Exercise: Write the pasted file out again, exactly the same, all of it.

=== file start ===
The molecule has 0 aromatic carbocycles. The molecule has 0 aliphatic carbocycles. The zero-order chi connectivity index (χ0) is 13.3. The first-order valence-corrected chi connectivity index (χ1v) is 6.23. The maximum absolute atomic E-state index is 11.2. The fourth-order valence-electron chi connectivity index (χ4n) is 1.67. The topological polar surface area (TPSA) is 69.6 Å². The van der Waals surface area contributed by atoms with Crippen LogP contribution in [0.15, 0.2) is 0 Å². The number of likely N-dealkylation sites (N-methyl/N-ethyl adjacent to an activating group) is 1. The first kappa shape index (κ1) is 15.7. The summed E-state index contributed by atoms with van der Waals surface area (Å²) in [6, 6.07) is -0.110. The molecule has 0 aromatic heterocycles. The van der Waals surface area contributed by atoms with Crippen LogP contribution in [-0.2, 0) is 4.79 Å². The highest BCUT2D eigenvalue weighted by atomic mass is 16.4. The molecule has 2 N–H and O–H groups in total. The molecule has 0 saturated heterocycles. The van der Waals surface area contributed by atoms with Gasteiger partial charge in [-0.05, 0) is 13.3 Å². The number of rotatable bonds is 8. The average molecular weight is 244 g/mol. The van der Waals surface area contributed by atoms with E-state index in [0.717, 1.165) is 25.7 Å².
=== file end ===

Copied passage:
The molecule has 0 aromatic carbocycles. The molecule has 0 aliphatic carbocycles. The zero-order chi connectivity index (χ0) is 13.3. The first-order valence-corrected chi connectivity index (χ1v) is 6.23. The maximum absolute atomic E-state index is 11.2. The fourth-order valence-electron chi connectivity index (χ4n) is 1.67. The topological polar surface area (TPSA) is 69.6 Å². The van der Waals surface area contributed by atoms with Crippen LogP contribution in [0.15, 0.2) is 0 Å². The number of likely N-dealkylation sites (N-methyl/N-ethyl adjacent to an activating group) is 1. The first kappa shape index (κ1) is 15.7. The summed E-state index contributed by atoms with van der Waals surface area (Å²) in [6, 6.07) is -0.110. The molecule has 0 aromatic heterocycles. The van der Waals surface area contributed by atoms with Crippen LogP contribution in [-0.2, 0) is 4.79 Å². The highest BCUT2D eigenvalue weighted by atomic mass is 16.4. The molecule has 2 N–H and O–H groups in total. The molecule has 0 saturated heterocycles. The van der Waals surface area contributed by atoms with Gasteiger partial charge in [-0.05, 0) is 13.3 Å². The number of rotatable bonds is 8. The average molecular weight is 244 g/mol. The van der Waals surface area contributed by atoms with E-state index in [0.717, 1.165) is 25.7 Å².